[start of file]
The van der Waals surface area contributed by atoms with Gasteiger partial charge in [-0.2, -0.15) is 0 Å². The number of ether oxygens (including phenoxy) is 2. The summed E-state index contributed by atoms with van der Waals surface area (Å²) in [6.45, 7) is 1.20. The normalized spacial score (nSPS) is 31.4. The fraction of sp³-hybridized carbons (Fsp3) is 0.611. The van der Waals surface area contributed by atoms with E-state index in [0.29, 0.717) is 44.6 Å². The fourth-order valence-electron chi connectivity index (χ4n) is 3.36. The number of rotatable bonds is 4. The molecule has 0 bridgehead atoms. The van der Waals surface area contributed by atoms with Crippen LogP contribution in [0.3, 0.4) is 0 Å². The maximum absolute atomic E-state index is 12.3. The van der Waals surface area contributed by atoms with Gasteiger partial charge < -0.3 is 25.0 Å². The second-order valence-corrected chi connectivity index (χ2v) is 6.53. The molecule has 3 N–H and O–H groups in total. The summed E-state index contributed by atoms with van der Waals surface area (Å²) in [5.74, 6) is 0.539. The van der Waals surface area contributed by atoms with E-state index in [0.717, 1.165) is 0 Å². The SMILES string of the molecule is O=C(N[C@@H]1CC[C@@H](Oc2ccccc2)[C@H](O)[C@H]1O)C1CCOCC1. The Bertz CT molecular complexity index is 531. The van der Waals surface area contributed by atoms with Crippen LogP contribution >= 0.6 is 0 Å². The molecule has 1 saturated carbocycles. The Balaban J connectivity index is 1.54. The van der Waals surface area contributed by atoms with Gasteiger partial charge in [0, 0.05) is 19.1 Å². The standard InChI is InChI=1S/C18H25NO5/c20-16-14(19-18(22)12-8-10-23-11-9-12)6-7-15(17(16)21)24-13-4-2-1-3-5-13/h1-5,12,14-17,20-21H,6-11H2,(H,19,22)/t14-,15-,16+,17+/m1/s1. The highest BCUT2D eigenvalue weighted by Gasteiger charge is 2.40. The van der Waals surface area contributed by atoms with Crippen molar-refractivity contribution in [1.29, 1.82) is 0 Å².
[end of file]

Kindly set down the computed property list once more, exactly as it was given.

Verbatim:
The van der Waals surface area contributed by atoms with Gasteiger partial charge in [-0.2, -0.15) is 0 Å². The number of ether oxygens (including phenoxy) is 2. The summed E-state index contributed by atoms with van der Waals surface area (Å²) in [6.45, 7) is 1.20. The normalized spacial score (nSPS) is 31.4. The fraction of sp³-hybridized carbons (Fsp3) is 0.611. The van der Waals surface area contributed by atoms with E-state index in [0.29, 0.717) is 44.6 Å². The fourth-order valence-electron chi connectivity index (χ4n) is 3.36. The number of rotatable bonds is 4. The molecule has 0 bridgehead atoms. The van der Waals surface area contributed by atoms with Crippen LogP contribution in [0.3, 0.4) is 0 Å². The maximum absolute atomic E-state index is 12.3. The van der Waals surface area contributed by atoms with Gasteiger partial charge < -0.3 is 25.0 Å². The second-order valence-corrected chi connectivity index (χ2v) is 6.53. The molecule has 3 N–H and O–H groups in total. The summed E-state index contributed by atoms with van der Waals surface area (Å²) in [5.74, 6) is 0.539. The van der Waals surface area contributed by atoms with E-state index in [0.717, 1.165) is 0 Å². The SMILES string of the molecule is O=C(N[C@@H]1CC[C@@H](Oc2ccccc2)[C@H](O)[C@H]1O)C1CCOCC1. The Bertz CT molecular complexity index is 531. The van der Waals surface area contributed by atoms with Crippen LogP contribution >= 0.6 is 0 Å². The molecule has 1 saturated carbocycles. The Balaban J connectivity index is 1.54. The van der Waals surface area contributed by atoms with Gasteiger partial charge in [0, 0.05) is 19.1 Å². The standard InChI is InChI=1S/C18H25NO5/c20-16-14(19-18(22)12-8-10-23-11-9-12)6-7-15(17(16)21)24-13-4-2-1-3-5-13/h1-5,12,14-17,20-21H,6-11H2,(H,19,22)/t14-,15-,16+,17+/m1/s1. The highest BCUT2D eigenvalue weighted by Gasteiger charge is 2.40. The van der Waals surface area contributed by atoms with Crippen molar-refractivity contribution in [1.29, 1.82) is 0 Å².